Got to Julie Bryant's (I do hope I have your name right!) A/S and took one more "vitamin I." She had put on a red dress over her regular clothes, having run one of the other events earlier in the day. I had heard of the notorious skimpy red dress she wore while manning an aid station at another race. A morale-boosting stratagem for the guys late in that race, I can well imagine. For some reason, it did not "click" that the dress was making another appearance, I thought that well, she must have put that garment on to stay warm. I had never seen such a warmup, but women have more tricks up their sleeves in that department than men ever will have. And it looked like, if made of some miracle fabric, it could maybe do the job of keeping her warm. At least it would not restrict her movements. Certainly beat loose-fitting sweats, sez I. Such were the lame musings of a glycogen-depleted brain. Despite all this, I did manage to remember to get a couple of gels from the table, just in case.


I had Julie top off my bottle and downed a cup or two of water as I waited. I mentioned that it was going to be a long haul to the end, thinking that hers was the last station. She said that there was another station about two miles farther and that it was 4 miles to the end, adding that she hoped it was right, it's what she had been telling people. As I left, I thought that right or wrong, the only thing I really want to see about then is the sign that sez "RED LOOP AND FINISH" and an arrow pointing to the right. I held the thought for awhile and then, there it was. Not a trivial distance to the end, but I knew I had it in the bag at that point. Not much farther, I caught up to a young runner who was running his first 50-miler. He wore a singlet which indicated that he was on the Texas A&M Corps of Cadets Marathon Team. A serious athlete. As I caught up, I introduced myself as being a member of the class of '74. He was class of '07, a few years after mine. He asked if I had been in the Corps. Nope, I was a veteran then and had my share of the military at that point in my life. He had passed me miles ago during one of my visits with Ralph. Carol asked me then if I felt bad about being passed by an Aggie, and I told her truthfully that I could not think of anyone I'd rather be passed by than another Aggie. I took the lead and told him that he was welcome to take it back if he got tired of all the walking I was doing at that point. We came into Kari's A/S to top off the tank and she informed us that we had 1.7 miles to go. Noooo problem, we got this thing now. There is a section of trail approaching the S/F area that reminds me of the closing distance to the finish line at Huntsville where you cross a road and the trail follows a clear cut for a few hundred yards and then you are nearly there. A welcome sight to be sure. The Grasslands version is slightly uphill so I powerwalked most of it and ran it in the rest of the way after cresting the slope. There was a lot of applause as I turned the corner and ran up the remaining yards to the finish. It means a lot to be applauded and called by name as you finish a tough race. Thanks to you guys who stayed around and cheered me on. Fred Thompson hollered out my "nom de plume" of Trailgeeze as I crossed the line, thanks Fred. The other Aggie finished less than a minute later.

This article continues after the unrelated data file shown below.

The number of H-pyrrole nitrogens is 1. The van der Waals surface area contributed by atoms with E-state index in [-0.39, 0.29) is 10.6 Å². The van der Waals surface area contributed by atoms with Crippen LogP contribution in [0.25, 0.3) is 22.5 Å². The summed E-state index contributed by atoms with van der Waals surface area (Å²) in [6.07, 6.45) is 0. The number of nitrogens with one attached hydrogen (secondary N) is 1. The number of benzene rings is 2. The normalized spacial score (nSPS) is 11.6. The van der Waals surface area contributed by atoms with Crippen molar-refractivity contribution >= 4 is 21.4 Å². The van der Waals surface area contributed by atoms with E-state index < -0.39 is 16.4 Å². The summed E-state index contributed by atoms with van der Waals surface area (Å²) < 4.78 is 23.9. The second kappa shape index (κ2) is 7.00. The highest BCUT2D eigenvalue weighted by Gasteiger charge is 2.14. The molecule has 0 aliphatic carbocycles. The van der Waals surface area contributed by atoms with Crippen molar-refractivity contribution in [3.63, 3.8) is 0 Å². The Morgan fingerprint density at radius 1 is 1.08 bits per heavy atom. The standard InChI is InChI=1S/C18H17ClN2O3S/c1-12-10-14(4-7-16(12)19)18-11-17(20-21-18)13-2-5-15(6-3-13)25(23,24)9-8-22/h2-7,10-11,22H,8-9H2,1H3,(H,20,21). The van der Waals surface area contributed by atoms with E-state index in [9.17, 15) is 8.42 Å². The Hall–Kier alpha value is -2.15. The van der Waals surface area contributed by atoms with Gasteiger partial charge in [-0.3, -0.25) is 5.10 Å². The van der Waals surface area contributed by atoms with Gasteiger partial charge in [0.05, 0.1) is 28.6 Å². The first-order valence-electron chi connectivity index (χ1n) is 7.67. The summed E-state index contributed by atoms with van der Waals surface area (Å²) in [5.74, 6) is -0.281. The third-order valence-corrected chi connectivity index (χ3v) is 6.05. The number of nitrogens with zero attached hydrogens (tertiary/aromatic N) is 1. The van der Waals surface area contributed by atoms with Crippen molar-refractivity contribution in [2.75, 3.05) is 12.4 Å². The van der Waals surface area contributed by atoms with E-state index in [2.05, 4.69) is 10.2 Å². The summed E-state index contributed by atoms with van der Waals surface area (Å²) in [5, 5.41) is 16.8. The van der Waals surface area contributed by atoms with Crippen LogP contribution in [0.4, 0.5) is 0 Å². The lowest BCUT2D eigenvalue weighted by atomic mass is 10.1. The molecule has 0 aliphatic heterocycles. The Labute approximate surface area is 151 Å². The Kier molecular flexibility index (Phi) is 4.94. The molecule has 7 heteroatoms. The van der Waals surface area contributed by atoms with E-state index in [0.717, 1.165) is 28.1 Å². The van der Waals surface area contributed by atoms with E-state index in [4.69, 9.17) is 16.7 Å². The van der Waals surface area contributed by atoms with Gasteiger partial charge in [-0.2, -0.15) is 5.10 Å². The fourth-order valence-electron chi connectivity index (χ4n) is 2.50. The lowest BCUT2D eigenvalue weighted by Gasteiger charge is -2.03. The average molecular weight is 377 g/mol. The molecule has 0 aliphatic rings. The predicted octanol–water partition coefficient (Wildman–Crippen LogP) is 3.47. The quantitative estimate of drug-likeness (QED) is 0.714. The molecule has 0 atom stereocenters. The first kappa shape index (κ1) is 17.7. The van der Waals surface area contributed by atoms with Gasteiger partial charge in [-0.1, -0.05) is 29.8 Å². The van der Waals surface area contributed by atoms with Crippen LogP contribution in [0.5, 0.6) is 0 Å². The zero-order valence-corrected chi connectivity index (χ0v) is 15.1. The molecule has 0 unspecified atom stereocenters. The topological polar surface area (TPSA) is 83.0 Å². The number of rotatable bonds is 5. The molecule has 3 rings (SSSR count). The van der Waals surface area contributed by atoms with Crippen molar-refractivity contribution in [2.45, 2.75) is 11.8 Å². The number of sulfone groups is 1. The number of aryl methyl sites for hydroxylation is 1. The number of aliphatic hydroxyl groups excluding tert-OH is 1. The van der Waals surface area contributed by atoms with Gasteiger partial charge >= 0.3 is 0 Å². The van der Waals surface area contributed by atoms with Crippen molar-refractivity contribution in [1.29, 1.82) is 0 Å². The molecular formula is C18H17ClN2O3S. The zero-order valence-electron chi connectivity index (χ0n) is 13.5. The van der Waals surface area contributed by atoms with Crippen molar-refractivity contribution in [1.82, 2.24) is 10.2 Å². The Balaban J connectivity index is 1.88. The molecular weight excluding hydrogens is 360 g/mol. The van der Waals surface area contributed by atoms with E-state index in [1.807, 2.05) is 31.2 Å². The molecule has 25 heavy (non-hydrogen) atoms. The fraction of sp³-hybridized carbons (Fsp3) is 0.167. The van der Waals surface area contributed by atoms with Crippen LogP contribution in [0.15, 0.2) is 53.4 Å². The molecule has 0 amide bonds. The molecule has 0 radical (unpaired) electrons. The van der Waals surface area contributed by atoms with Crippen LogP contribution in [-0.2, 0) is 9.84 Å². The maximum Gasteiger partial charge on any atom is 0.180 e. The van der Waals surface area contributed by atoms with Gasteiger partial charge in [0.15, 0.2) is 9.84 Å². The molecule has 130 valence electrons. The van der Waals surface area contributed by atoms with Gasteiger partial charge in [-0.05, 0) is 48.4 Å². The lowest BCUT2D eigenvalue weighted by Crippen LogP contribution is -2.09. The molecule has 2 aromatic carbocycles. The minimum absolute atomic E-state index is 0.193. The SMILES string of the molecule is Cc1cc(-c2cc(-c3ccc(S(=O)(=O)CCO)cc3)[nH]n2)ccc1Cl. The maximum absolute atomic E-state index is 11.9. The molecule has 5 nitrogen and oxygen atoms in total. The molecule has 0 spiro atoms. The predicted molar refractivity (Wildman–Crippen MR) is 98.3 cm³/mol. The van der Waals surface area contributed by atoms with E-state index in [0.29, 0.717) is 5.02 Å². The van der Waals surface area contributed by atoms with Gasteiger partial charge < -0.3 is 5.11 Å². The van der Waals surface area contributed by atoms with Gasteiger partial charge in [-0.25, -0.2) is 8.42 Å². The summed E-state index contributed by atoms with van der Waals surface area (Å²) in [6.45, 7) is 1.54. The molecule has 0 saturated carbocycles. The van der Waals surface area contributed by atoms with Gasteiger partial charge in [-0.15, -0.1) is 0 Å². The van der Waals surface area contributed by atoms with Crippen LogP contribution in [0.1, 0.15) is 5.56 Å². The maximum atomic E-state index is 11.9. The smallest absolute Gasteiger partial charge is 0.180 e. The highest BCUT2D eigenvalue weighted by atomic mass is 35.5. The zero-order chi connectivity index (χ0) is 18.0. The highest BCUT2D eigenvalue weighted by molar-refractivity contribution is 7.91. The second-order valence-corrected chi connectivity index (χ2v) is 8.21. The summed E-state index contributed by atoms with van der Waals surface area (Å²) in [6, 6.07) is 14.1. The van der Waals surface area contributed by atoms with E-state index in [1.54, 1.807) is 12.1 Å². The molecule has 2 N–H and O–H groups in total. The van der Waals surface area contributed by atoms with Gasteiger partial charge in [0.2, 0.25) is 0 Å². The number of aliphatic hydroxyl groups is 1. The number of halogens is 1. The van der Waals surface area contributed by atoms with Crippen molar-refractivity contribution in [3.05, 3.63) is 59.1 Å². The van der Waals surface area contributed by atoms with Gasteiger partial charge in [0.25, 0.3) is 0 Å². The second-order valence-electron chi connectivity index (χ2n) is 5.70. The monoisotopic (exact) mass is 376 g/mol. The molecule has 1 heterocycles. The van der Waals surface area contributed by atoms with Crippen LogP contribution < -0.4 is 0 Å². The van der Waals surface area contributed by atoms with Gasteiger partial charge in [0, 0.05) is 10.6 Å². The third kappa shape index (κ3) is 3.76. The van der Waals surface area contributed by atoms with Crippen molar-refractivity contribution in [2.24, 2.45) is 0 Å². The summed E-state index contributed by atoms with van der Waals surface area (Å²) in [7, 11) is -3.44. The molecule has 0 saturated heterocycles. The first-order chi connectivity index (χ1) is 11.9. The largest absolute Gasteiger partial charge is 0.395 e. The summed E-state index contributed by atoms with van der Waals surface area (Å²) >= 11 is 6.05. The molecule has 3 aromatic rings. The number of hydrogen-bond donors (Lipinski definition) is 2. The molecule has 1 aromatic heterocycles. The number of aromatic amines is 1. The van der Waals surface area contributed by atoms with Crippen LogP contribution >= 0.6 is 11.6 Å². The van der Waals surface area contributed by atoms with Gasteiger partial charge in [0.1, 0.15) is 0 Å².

After a change into dry, clean clothing, I joined the hardy souls at the finish line cheering in the remaining runners, and ate my barbecue sandwich and some brownies (food suddenly sounded good). Paige, paced by Carol on the last loop, arrived soon after I got comfortable. Though she looked like she was hurting, she finished gamely. Welcome to the 50-miler club, Paige, good goin'.

I hung around awhile chatting with others and enjoying the afterglow, if you want to call it that, cheering in many of the remaining runners. As darkness began to fall, it was time to head home.

Another 50 miler done. Many thanks to all the volunteers who manned the plentiful aid stations, contributed ham radio communications and swept the course in the dark after the last runner. And especially to Suzi who made it all happen. I had grandiose plans to beat my last year's time of 10:06 and finish under the golden time of 10 hours. It was still within the realm of possibility by the end of the second loop, but the infamous white loop did me in, along with I might add, quite a few others. I felt lucky to survive and collect my durable and distinctive finisher's prize of a belt buckle at the end. And this year's unofficial time of 11:19:25 is something I will definitely take. It was, after all, a longer course! Not too much different from my Sunmart time, actually, where there were no visits from my buddy.